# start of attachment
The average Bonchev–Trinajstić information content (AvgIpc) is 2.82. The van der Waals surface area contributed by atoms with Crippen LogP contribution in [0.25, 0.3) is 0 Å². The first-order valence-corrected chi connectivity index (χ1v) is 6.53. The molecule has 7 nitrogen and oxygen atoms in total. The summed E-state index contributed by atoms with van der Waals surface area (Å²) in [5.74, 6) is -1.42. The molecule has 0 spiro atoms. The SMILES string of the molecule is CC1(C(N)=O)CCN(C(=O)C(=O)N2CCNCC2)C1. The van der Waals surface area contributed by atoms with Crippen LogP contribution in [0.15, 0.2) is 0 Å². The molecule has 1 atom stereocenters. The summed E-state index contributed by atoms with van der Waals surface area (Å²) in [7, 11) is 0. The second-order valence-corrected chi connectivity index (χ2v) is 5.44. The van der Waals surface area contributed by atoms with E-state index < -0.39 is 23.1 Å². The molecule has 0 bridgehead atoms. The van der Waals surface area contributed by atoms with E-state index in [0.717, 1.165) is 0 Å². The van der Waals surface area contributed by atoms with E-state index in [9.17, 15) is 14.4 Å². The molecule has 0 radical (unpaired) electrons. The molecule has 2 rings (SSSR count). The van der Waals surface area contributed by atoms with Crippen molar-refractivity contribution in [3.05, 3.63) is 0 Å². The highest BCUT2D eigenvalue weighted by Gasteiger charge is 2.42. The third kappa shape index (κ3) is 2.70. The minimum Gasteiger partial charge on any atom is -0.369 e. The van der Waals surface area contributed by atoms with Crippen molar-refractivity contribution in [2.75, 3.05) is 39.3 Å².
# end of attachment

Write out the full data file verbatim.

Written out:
The average Bonchev–Trinajstić information content (AvgIpc) is 2.82. The van der Waals surface area contributed by atoms with Crippen LogP contribution in [0.25, 0.3) is 0 Å². The first-order valence-corrected chi connectivity index (χ1v) is 6.53. The molecule has 7 nitrogen and oxygen atoms in total. The summed E-state index contributed by atoms with van der Waals surface area (Å²) in [5.74, 6) is -1.42. The molecule has 0 spiro atoms. The SMILES string of the molecule is CC1(C(N)=O)CCN(C(=O)C(=O)N2CCNCC2)C1. The van der Waals surface area contributed by atoms with Crippen LogP contribution in [0.15, 0.2) is 0 Å². The molecule has 1 atom stereocenters. The summed E-state index contributed by atoms with van der Waals surface area (Å²) in [7, 11) is 0. The second-order valence-corrected chi connectivity index (χ2v) is 5.44. The van der Waals surface area contributed by atoms with E-state index < -0.39 is 23.1 Å². The molecule has 0 bridgehead atoms. The van der Waals surface area contributed by atoms with E-state index in [0.717, 1.165) is 0 Å². The van der Waals surface area contributed by atoms with E-state index in [9.17, 15) is 14.4 Å². The molecule has 0 radical (unpaired) electrons. The molecule has 2 rings (SSSR count). The van der Waals surface area contributed by atoms with Crippen molar-refractivity contribution in [3.05, 3.63) is 0 Å². The highest BCUT2D eigenvalue weighted by Gasteiger charge is 2.42. The third kappa shape index (κ3) is 2.70. The minimum Gasteiger partial charge on any atom is -0.369 e. The van der Waals surface area contributed by atoms with Crippen molar-refractivity contribution in [2.75, 3.05) is 39.3 Å².